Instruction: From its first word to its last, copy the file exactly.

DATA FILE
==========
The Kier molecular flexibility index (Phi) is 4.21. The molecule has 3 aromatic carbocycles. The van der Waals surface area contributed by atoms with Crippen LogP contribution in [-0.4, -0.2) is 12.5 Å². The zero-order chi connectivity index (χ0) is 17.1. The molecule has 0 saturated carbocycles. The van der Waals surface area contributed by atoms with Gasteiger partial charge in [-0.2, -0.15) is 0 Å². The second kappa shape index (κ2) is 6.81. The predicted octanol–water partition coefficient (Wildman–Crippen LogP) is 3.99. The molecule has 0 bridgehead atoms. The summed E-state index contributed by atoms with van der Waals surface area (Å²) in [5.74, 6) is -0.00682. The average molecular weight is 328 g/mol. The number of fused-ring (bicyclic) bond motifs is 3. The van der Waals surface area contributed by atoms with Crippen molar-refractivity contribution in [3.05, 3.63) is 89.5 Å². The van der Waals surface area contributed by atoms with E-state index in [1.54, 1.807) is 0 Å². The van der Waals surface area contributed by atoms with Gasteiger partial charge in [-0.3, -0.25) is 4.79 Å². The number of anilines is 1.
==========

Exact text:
The Kier molecular flexibility index (Phi) is 4.21. The molecule has 3 aromatic carbocycles. The van der Waals surface area contributed by atoms with Crippen LogP contribution in [-0.4, -0.2) is 12.5 Å². The zero-order chi connectivity index (χ0) is 17.1. The molecule has 0 saturated carbocycles. The van der Waals surface area contributed by atoms with Gasteiger partial charge in [-0.2, -0.15) is 0 Å². The second kappa shape index (κ2) is 6.81. The predicted octanol–water partition coefficient (Wildman–Crippen LogP) is 3.99. The molecule has 0 bridgehead atoms. The summed E-state index contributed by atoms with van der Waals surface area (Å²) in [5.74, 6) is -0.00682. The average molecular weight is 328 g/mol. The number of fused-ring (bicyclic) bond motifs is 3. The van der Waals surface area contributed by atoms with Crippen molar-refractivity contribution in [3.05, 3.63) is 89.5 Å². The van der Waals surface area contributed by atoms with E-state index in [1.54, 1.807) is 0 Å². The van der Waals surface area contributed by atoms with Gasteiger partial charge in [-0.3, -0.25) is 4.79 Å². The number of anilines is 1.